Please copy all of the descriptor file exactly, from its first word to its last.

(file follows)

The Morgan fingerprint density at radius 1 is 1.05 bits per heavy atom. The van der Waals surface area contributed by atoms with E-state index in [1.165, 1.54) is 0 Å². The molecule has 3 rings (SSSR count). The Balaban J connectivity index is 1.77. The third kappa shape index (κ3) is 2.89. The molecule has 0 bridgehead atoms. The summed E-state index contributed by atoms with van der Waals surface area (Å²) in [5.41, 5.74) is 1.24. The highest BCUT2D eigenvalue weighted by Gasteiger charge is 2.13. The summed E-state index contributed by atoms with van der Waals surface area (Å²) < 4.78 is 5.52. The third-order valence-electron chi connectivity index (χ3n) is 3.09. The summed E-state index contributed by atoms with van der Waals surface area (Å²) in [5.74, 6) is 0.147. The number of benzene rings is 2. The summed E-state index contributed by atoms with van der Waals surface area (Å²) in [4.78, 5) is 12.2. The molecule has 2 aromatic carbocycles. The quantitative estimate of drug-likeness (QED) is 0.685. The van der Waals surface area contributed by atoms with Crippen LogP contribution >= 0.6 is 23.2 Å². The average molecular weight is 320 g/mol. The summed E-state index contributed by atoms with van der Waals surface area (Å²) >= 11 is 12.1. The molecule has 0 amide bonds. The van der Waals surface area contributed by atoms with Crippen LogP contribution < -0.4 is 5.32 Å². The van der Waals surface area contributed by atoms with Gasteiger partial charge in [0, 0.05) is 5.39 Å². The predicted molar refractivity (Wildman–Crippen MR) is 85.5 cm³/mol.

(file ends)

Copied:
The Morgan fingerprint density at radius 1 is 1.05 bits per heavy atom. The van der Waals surface area contributed by atoms with E-state index in [1.165, 1.54) is 0 Å². The molecule has 3 rings (SSSR count). The Balaban J connectivity index is 1.77. The third kappa shape index (κ3) is 2.89. The molecule has 0 bridgehead atoms. The summed E-state index contributed by atoms with van der Waals surface area (Å²) in [5.41, 5.74) is 1.24. The highest BCUT2D eigenvalue weighted by Gasteiger charge is 2.13. The summed E-state index contributed by atoms with van der Waals surface area (Å²) < 4.78 is 5.52. The third-order valence-electron chi connectivity index (χ3n) is 3.09. The summed E-state index contributed by atoms with van der Waals surface area (Å²) in [5.74, 6) is 0.147. The number of benzene rings is 2. The summed E-state index contributed by atoms with van der Waals surface area (Å²) in [4.78, 5) is 12.2. The molecule has 2 aromatic carbocycles. The quantitative estimate of drug-likeness (QED) is 0.685. The van der Waals surface area contributed by atoms with Crippen LogP contribution >= 0.6 is 23.2 Å². The average molecular weight is 320 g/mol. The summed E-state index contributed by atoms with van der Waals surface area (Å²) >= 11 is 12.1. The molecule has 0 amide bonds. The van der Waals surface area contributed by atoms with Crippen LogP contribution < -0.4 is 5.32 Å². The van der Waals surface area contributed by atoms with Gasteiger partial charge in [0, 0.05) is 5.39 Å². The predicted molar refractivity (Wildman–Crippen MR) is 85.5 cm³/mol.